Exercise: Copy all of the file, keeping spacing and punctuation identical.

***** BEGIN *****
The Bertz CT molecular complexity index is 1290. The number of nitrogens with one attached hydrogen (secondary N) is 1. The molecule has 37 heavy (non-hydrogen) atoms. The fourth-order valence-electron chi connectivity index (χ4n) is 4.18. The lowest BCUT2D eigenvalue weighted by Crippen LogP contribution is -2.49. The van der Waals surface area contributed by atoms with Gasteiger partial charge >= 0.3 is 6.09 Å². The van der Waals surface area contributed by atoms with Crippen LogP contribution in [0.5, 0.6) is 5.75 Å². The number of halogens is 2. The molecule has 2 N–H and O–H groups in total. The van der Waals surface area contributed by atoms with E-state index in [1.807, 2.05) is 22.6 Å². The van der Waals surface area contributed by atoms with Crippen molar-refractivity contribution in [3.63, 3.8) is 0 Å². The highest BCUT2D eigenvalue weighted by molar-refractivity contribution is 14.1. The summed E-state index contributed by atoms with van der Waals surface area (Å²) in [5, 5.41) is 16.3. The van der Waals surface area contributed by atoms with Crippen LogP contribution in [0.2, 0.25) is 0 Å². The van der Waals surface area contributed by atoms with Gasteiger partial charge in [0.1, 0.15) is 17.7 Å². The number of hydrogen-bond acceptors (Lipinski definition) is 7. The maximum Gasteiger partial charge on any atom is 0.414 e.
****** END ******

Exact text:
The Bertz CT molecular complexity index is 1290. The number of nitrogens with one attached hydrogen (secondary N) is 1. The molecule has 37 heavy (non-hydrogen) atoms. The fourth-order valence-electron chi connectivity index (χ4n) is 4.18. The lowest BCUT2D eigenvalue weighted by Crippen LogP contribution is -2.49. The van der Waals surface area contributed by atoms with Gasteiger partial charge >= 0.3 is 6.09 Å². The van der Waals surface area contributed by atoms with Crippen LogP contribution in [0.5, 0.6) is 5.75 Å². The number of halogens is 2. The molecule has 2 N–H and O–H groups in total. The van der Waals surface area contributed by atoms with E-state index in [1.807, 2.05) is 22.6 Å². The van der Waals surface area contributed by atoms with Crippen molar-refractivity contribution in [3.63, 3.8) is 0 Å². The highest BCUT2D eigenvalue weighted by molar-refractivity contribution is 14.1. The summed E-state index contributed by atoms with van der Waals surface area (Å²) in [5, 5.41) is 16.3. The van der Waals surface area contributed by atoms with Crippen LogP contribution in [0.2, 0.25) is 0 Å². The van der Waals surface area contributed by atoms with Gasteiger partial charge in [0.1, 0.15) is 17.7 Å². The number of hydrogen-bond acceptors (Lipinski definition) is 7. The maximum Gasteiger partial charge on any atom is 0.414 e.